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Changing long-term outcomes for infants 500–999 g birth weight in Victoria, 1979–2005
  1. L W Doyle1,2,3,
  2. G Roberts1,4,
  3. P J Anderson2,
  4. the Victorian Infant Collaborative Study Group
  1. 1Department of Obstetrics and Gynaecology, Royal Women's Hospital, Parkville, Victoria, Australia
  2. 2Murdoch Childrens Research Institute, Parkville, Victoria, Australia
  3. 3Department of Obstetrics and Gynaecology, University of Melbourne, Melbourne, Victoria, Australia
  4. 4Centre for Community Child Health, Royal Children's Hospital, Parkville, Victoria, Australia
  1. Correspondence to Professor L W Doyle, Department of Obstetrics & Gynaecology, The Royal Women's Hospital, 20 Flemington Road, Parkville, VIC 3052, Australia; lwd{at}unimelb.edu.au

Abstract

Objective To determine the survival and neurological outcome at 2 years of age of extremely low birthweight (ELBW, birth weight 500–999 g) infants born in the state of Victoria compared with term controls, and contrasted with ELBW cohorts from previous eras.

Design and setting A population-based cohort study of consecutive ELBW infants born during 2005 in the state of Victoria, and also in 1979–1980, 1985–1987, 1991–1992 and 1997.

Participants All 257 live births free of lethal malformations weighing 500–999 g in 2005, 220 randomly selected term, normal birthweight (birth weight >2499 g) controls, and equivalent cohorts born in earlier eras.

Main outcome measures Survival rates and quality-adjusted survival rates at 2 years of age, contrasted between cohorts.

Results Of 257 ELBW live births in 2005, 66.9% survived to 2 years of age, significantly lower than the survival rate of 75.2% for 1997 (odds ratio (OR) 0.67, 95% CI 0.45 to 0.99, p=0.046), but not after adjustment for confounders of birth weight, gestational age and gender (adjusted OR 0.73, 95% CI 0.46 to 1.16, p=0.18). This was a reversal of the steady increase in survival rates up to 1997. Rates of blindness, severe developmental delay and severe disability were significantly lower in 2005 than in ELBW survivors from previous eras. Consequently the difference in the quality-adjusted survival rates between 2005 and 1997 was only −3.8% (95% CI −11.4% to 3.7%, p=0.32).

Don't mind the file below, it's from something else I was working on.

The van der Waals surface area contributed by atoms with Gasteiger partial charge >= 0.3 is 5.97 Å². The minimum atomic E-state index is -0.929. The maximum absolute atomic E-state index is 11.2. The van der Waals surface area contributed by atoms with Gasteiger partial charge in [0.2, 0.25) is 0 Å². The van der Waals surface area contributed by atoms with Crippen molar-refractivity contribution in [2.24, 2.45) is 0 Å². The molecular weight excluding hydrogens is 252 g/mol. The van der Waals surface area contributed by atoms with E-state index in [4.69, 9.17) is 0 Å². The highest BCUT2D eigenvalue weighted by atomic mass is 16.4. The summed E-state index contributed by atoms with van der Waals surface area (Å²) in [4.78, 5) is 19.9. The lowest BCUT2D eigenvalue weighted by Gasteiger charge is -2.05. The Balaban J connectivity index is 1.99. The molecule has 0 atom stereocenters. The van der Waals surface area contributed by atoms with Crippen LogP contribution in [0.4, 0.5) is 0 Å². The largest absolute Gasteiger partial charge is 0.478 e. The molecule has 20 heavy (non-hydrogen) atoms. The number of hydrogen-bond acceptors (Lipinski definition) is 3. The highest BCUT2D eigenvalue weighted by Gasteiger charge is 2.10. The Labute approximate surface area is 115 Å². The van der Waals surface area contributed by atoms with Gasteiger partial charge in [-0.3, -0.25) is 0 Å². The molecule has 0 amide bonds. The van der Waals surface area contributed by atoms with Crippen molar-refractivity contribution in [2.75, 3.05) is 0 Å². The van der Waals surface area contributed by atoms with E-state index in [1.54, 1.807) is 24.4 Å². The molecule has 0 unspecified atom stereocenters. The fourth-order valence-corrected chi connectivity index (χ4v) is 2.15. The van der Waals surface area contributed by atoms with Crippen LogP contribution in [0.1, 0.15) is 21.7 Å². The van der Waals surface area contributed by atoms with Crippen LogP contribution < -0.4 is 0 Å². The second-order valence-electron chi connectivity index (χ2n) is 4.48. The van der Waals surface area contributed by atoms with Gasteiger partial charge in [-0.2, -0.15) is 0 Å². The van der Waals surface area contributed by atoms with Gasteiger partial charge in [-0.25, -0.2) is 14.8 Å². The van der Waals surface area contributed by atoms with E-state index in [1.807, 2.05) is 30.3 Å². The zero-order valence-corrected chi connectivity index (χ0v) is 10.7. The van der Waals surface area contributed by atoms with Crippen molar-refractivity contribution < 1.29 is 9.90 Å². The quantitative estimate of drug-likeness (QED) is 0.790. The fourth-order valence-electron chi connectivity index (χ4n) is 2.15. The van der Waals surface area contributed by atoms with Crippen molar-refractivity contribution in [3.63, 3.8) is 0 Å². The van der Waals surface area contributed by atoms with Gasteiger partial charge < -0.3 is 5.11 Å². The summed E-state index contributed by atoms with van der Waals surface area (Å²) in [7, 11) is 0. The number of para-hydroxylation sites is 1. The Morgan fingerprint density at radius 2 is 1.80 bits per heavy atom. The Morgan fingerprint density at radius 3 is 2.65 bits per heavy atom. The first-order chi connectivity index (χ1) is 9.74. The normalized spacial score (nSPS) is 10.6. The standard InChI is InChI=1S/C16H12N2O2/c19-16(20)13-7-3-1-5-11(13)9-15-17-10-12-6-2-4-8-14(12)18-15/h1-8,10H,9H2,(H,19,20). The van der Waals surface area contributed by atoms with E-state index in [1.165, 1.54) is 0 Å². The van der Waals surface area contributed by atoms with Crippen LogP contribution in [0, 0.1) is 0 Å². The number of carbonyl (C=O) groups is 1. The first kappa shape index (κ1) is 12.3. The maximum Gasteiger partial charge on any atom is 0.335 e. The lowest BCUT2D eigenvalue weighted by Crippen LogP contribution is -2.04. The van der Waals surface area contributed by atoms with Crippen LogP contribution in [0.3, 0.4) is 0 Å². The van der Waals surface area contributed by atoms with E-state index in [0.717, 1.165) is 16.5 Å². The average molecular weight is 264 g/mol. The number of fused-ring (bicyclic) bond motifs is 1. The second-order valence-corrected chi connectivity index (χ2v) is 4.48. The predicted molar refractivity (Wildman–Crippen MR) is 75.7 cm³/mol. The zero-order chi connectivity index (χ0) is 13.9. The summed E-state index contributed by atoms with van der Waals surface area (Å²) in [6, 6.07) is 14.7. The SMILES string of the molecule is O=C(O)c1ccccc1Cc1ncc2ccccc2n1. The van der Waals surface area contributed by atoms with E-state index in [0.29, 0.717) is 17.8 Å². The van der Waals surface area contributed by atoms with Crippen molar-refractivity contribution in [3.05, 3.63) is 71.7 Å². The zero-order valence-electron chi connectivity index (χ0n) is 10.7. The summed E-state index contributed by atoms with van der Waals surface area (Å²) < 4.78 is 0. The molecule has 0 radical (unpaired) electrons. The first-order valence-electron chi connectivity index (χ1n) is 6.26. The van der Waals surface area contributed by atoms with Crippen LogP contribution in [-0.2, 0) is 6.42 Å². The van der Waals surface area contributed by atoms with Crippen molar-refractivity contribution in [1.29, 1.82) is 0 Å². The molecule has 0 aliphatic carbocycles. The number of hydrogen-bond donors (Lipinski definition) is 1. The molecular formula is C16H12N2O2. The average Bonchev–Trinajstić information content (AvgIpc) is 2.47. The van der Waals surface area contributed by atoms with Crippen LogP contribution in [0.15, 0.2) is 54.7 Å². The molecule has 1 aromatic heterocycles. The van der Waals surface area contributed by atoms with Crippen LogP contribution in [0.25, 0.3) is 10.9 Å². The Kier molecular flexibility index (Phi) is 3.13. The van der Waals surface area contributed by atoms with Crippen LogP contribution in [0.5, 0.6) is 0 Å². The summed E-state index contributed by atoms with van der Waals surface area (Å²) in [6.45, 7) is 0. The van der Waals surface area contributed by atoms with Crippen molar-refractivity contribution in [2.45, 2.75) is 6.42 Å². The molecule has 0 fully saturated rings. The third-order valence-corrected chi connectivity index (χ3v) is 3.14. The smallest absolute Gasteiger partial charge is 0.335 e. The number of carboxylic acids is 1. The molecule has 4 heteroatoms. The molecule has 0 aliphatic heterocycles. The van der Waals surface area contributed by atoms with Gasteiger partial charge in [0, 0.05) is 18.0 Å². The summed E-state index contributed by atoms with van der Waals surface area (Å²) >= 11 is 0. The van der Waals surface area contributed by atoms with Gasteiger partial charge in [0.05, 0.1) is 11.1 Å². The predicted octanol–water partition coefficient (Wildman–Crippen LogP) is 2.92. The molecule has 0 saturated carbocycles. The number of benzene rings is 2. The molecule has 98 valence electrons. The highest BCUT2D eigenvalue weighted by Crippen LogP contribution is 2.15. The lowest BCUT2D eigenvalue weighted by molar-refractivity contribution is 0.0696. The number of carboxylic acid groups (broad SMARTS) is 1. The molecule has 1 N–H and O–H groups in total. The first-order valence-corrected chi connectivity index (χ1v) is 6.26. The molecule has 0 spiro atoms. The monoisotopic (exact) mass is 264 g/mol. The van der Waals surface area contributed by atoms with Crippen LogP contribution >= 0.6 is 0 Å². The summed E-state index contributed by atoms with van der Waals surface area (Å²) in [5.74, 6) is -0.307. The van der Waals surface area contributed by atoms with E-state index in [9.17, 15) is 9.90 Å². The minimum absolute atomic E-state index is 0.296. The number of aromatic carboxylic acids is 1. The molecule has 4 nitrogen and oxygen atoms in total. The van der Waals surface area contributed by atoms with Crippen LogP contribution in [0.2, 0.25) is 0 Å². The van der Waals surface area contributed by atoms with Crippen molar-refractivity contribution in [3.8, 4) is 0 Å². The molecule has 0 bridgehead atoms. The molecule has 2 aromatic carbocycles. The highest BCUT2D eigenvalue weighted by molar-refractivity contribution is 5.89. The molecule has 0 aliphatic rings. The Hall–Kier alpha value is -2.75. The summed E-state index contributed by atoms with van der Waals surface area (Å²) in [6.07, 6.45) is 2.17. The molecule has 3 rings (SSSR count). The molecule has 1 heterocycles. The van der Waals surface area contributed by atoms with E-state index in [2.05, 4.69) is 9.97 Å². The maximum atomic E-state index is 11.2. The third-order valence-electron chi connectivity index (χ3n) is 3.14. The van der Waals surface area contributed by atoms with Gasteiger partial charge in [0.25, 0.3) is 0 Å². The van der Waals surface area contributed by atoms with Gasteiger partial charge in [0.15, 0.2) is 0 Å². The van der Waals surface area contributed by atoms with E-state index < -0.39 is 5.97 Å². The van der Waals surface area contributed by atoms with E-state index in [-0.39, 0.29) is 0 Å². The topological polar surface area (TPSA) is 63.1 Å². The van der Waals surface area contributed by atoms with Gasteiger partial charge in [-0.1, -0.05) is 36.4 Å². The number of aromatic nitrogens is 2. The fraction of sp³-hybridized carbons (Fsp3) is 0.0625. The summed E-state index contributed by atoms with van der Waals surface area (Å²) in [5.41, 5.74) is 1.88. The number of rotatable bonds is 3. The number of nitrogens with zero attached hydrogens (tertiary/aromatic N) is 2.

Conclusions Regional survival rates for ELBW infants have plateaued since the late 1990s, but the neurosensory outcome in survivors has improved in 2005.

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Footnotes

  • Victorian Infant Collaborative Study Group Convenor: Lex W Doyle, MD, FRACP—Royal Women's Hospital, Murdoch Childrens Research Institute and University of Melbourne; Collaborators: Peter J Anderson, PhD—Murdoch Childrens Research Institute; Catherine Callanan, RN—Royal Women's Hospital; Elizabeth Carse, FRACP—Monash Medical Centre; Margaret P Charlton, M Ed Psych—Monash Medical Centre; Mary-Ann Davey, PhD—Victorian Perinatal Data Collection Unit; Noni Davis, FRACP—Royal Women's Hospital; Julianne Duff, FRACP—Royal Women's Hospital; Rod Hunt, PhD, FRACP—Royal Children's Hospital; Cinzia de Luca, PhD—Royal Women's Hospital; Marie Hayes, RN—Monash Medical Centre; Esther Hutchinson, DPsychClinNeuro—Royal Women's Hospital; Elaine Kelly, MA—Royal Women's Hospital and Mercy Hospital for Women; Marion McDonald, RN—Royal Women's Hospital; Gillian Opie, FRACP—Mercy Hospital for Women; Gehan Roberts, PhD, FRACP—Royal Women's Hospital and Royal Children's Hospital; Michael Stewart, FRACP—Royal Women's Hospital and Royal Children's Hospital; Linh Ung, BSc(Hons) —Royal Women's Hospital; Andrew Watkins, FRACP—Mercy Hospital for Women; Amanda Williamson, MA—Mercy Hospital for Women; Heather Woods, RN—Mercy Hospital for Women.

  • Funding Supported in part by the National Health and Medical Research Council, Australia—Project Grants 108702 and 454413.

  • Competing interests None.

  • Ethics approval This study was conducted with the approval of the Royal Women's Hospital, The Mercy Hospital for Women, and Monash Medical Centre, Melbourne.

  • Provenance and peer review Not commissioned; externally peer reviewed.

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